SIOUX CITY | The former Warrior Hotel and Davidson Building would be converted into a 146-room Marriott brand hotel under a $56 million restoration plan that also calls for transforming other space in the historic buildings into luxury apartments, bars, restaurants and other retail outlets.
Construction is expected to begin in the first quarter of 2018, with completion anticipated for summer of 2019, said Roger Caudron, a spokesman for longtime Sioux City developer Lew Weinberg, whose investment company owns the two towering structures in the 500 block of Sixth Street.
Weinberg's company has agreed to a deal with a St. Louis-based firm to develop the 200,000 square feet of combined space. The developer, Restoration St. Louis, has completed more than 300 historic renovations, which includes a similar restoration of the Blackhawk Hotel in downtown Davenport, Iowa.
As part of the agreement, Restoration St. Louis would manage the Warrior/Davidson hotel, which would be branded as a Marriott Autograph or Marriott Tribute, Caudron said. The specific line of the worldwide upscale hotel chain would be determined at a later date, he said.
Warrior/Davidson officials also continue to negotiate with city leaders, with a final plan anticipated within 15 to 30 days, Caudron said. One goal is to secure a skywalk across an alley to connect the Warrior and Davidson buildings and another bridge across Sixth Street to connect the Warrior lobby with the historic Orpheum Theatre.
Both the Warrior and Davidson are listed on the National Register of Historic Places. The Warrior, built in 1930, was long considered one of Sioux City's most elegant hotels, but has been vacant for more than 40 years, despite a series of efforts to bring the property back to its former grandeur. Since the late 1990s, the boarded-up structure has been red-tagged by the city for building code violations.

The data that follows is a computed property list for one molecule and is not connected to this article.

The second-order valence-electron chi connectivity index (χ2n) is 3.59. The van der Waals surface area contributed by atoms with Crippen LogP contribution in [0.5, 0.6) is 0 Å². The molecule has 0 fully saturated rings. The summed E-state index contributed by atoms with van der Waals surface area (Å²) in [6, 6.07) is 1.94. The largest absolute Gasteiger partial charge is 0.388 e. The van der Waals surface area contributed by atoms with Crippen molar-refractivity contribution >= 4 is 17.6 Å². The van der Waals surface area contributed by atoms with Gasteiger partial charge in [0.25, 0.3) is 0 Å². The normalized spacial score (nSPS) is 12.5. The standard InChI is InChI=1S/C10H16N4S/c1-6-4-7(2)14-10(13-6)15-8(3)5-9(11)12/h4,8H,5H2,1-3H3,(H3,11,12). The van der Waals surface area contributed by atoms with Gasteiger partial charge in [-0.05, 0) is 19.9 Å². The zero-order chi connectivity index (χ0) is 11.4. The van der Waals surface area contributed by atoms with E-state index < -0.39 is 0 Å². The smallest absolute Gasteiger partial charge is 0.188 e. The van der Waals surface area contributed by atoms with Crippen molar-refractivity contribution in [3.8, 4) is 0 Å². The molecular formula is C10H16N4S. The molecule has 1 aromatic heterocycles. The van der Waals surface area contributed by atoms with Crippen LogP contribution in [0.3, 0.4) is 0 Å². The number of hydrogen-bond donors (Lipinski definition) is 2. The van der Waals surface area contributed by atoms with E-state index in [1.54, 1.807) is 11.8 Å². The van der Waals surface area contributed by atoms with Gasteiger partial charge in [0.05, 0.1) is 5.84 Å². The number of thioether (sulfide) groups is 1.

To comply with strict federal standards required to qualify for historic tax credits to help finance the project, Restoration St. Louis would completely restore the exterior of the brick exterior of the Art Deco-style hotel, which features Terra Cotta ornamentation and flourishes like ornate buffalo heads. The second-floor lobby, front desk and ballroom would be returned to its original look as well. The ballroom would seat roughly 350 for banquets, Caudron said.
The upper floors of the Warrior would be turned into 92 guest rooms. An additional 54 rooms would be carved out of the second, third and fourth floors of the Davidson Building, which was built in 1913 as the city's first office building.
Twenty-two upscale apartments, ranging in size from studios to three-bedrooms, would be built on the two floors of the Davidson. Apartment owners would have access to all hotel services.
"If you want a mint every night on the pillow of your bed in your apartment, arrangements can be made with the hotel," Caudron said.
A 100-seat full-service restaurant operated by the hotel is planned for the Warrior's first floor. There also would be space for a second hotel and other retail space, Caudron said.
The rooftop of the Warrior would be home to a bistro and bar called Warrior 360.